Wes Montgomery's Solo on: "Snowfall"(Claude Thornhill)
     I first heard Claude Thornhill's "Snowfall" on a Wes Montgomery LP titled, "THE MONTGOMERY BROTHERS IN CANADA"(Fantasy) and the record was so old that the vinyl is a rare blue color! I loved this tune so much that I wanted to learn just where it had come from, but somehow I always got distracted and never did the proper research. During my years with Columbia Records, when they were most generous with giving LPs to their artists, I was given a copy of  "THE MEMORABLE CLAUDE THORNHILL"(Columbia) and this was the first time I was able to hear what I assumed to be the "original" version of "Snowfall." I had no idea that his wife, Ruth, had later put lyrics to it and that there existed vocal versions of it as well. Though I'm no expert in that area, the recent Tony Bennett version, from his Christmas CD titled, "THE CHRISTMAS ALBUM: SNOWFALL"(Columbia) is really wonderful and captures everything that's so special about this moody and enigmatic piece of music. In truth, I don't really know just how much of the arrangement by the Montgomery Bros. is Buddy Montgomery's or Wes'(or a collaboration between them) because it's really not indicated anywhere. I would have to venture a guess that they collaborated on it. I do know that they took a tune, originally written in 4/4, and converted it into something very special in 6/4.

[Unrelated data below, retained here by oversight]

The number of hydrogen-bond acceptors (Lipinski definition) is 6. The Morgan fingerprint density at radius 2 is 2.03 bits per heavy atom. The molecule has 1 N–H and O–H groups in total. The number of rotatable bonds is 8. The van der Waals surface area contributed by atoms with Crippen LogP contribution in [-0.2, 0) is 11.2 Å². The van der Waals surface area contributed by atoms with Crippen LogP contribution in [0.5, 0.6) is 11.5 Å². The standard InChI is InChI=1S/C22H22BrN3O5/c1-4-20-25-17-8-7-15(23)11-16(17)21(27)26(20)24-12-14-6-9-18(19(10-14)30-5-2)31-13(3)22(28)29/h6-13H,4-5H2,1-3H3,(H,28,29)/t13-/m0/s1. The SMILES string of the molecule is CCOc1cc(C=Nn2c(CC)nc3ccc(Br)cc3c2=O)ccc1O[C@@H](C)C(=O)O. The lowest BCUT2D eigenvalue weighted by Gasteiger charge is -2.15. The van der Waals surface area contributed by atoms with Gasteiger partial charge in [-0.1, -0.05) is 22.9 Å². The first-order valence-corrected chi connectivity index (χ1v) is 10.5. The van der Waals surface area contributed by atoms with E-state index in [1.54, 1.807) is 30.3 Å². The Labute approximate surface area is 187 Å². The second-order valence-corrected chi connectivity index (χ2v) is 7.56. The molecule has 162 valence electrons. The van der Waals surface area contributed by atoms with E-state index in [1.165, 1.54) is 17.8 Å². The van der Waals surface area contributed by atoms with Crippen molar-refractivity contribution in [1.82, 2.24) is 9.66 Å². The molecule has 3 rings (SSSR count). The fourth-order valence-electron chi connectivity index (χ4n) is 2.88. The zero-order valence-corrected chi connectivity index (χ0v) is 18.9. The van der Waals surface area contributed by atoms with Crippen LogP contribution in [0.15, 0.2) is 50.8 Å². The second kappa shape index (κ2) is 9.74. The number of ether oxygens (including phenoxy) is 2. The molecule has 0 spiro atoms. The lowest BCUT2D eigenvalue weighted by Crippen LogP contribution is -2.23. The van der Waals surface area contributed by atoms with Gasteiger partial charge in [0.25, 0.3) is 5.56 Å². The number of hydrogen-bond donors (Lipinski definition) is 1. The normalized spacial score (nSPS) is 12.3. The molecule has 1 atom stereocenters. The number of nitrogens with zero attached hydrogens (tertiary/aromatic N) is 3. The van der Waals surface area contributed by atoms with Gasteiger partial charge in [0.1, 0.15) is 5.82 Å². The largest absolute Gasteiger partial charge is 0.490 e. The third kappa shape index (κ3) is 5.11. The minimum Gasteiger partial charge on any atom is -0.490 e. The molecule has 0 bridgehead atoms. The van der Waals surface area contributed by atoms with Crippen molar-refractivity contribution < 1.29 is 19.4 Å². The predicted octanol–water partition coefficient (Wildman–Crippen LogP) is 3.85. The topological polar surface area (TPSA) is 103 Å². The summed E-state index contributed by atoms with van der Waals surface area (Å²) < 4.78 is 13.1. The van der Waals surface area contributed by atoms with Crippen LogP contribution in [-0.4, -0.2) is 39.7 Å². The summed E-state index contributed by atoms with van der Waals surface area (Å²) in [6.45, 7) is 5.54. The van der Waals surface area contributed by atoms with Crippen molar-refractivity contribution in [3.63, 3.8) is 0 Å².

Essentially, I really don't do transcriptions anymore. However, sometimes a student comes to me with a problem, or a request, and I end-up helping them out as best as I can. People, who are fans of Wes, often write me and ask if I have "extra" transcriptions laying around. Those which are not contained in my book, "THE WES MONTGOMERY GUITAR FOLIO," and the answer is invariably, "No!" However, recently, I received a letter from a fan in Canada who wanted to know if I had a transcription of Wes' solo on "Snowfall." I answered that I didn't and gave him some basic information about the tune itself, and Wes' version. It somehow inspired me to go back to the CD, "GROOVE BROTHERS"(Milestone) and reinvestigate the solo because, to be honest, I didn't really remember much about it specifically.GROOVE BROTHERS Once I heard it and realized that it was only one full chorus, and that it didn't sound impossible to write out, I decided to just go ahead and do it, do the transcription. The results of that work, I am sharing with you all now.